As evidenced by the incredible “Letter from Birmingham Jail,” it’s clear that Martin Luther King, Jr. was a master at the art of language. To go along with his beautiful manner of speaking, he also had a great ability to argue his points, all the while being respectful and understanding of the opposition, which in this case was the clergymen. Throughout his letter, he sequentially disproved each of the five points that the clergymen presented, remaining courteous and civil with his counterarguments. The clergymen’s preposition of his demonstration being “unlawful” and the insipid idea that racial injustice was a “local matter” are especially exemplary of his argumentative abilities. He uses appeals to character, arguments of definition and many more rhetorical strategies in the effort to show the logical reasoning behind why he is fighting for equal rights.
Firstly, the clergymen came up with the idea that “nonviolent civil action is unlawful and unjust.” This, of course, is absurd. If anything, nonviolent civil action is more lawful and more just than its violent counterpart, and King recognized this fact. He returned with stating who he was, that being the serving president of the Southern Christian Leadership Conference, an organization in every Southern state, one of which is in Alabama. The Conference’s Alabama affiliate requested King’s services, in fact, asking him to engage in a nonviolent direct action program, thus making his actions, and him simply being there, justified. Using an argument of definition, King defines the differences between something being either just or unjust, saying that something is unjust if it “degrades human personality, makes one group superior, or is immoral” (376). Using this definition what King is doing is far from “unjust” as the clergymen claimed. He is not degrading human personality, nor is making one group superior; in fact, he’s fighting against that very thing. Which begs the question, is what’s happening in Birmingham unjust? The answer, now, to that question is yes. But in 1963, when this letter was written, that was what was normal, unfortunately. They saw no flaw in their actions. Regardless, King’s definition for something that was “just” was something that followed “moral law, or the law of God,” (376) also further proving that these civil actions are nothing bad; they are simply people advocating for the rights of man in a supposedly equal opportunistic country. Another strategy that King uses to further prove his point is his professional diction. He asserts that he is “cognizant of the interrelatedness of all communities and states” (372). He can’t just sit around doing nothing while he is aware of the problems occurring in Birmingham. “Injustice anywhere is a threat to justice everywhere” (372) he remarks. While speaking of his awareness, he also instills the idea that he knows what it is that he is arguing, he can’t just not do anything about this problem, what he’s doing is, in fact, just and lawful. It’s the laws themselves that are what’s unlawful and unjust. Finally, King closes his counterargument with a splash of tetracolon, describing the four steps of direct action, those being: collection of facts to determine whether or not injustices exist, proving that he is well informed; negotiation, showing that direct action is a final resort; self purification; and, finally, direct action itself. According to the masses, Birmingham was “probably the most thoroughly segregated city in the United States” (373) which in and of itself proves a just reason to be there.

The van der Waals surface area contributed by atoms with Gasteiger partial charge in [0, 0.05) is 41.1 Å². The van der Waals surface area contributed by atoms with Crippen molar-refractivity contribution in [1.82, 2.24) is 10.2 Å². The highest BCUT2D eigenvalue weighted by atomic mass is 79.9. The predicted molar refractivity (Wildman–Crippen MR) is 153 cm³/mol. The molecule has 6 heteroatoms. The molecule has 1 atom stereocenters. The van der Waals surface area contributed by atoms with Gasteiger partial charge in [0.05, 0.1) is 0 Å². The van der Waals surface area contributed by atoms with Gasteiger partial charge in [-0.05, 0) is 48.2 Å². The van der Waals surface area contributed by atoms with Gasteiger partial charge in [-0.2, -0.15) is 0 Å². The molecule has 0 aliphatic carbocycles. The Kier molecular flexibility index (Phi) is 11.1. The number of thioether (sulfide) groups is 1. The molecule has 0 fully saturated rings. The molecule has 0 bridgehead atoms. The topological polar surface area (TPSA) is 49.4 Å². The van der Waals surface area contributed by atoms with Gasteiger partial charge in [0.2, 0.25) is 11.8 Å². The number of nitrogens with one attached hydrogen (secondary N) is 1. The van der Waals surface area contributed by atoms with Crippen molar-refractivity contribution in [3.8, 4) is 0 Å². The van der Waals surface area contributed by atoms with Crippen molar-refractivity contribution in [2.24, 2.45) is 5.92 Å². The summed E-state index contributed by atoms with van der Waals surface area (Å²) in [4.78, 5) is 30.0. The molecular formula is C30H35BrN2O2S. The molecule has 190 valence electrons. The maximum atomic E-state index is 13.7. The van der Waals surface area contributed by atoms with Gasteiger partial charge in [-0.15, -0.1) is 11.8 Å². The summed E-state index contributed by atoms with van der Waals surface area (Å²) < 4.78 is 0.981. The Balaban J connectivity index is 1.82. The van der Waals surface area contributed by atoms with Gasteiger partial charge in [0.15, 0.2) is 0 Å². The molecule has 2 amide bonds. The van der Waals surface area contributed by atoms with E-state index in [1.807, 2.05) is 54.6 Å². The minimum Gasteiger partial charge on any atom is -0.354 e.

Furthermore, the clergymen insisted that racial injustice is simply a local matter to Birmingham, and that it was their job to fix it internally, not King to come in and do the job for them. As King had already pointed out, Birmingham was very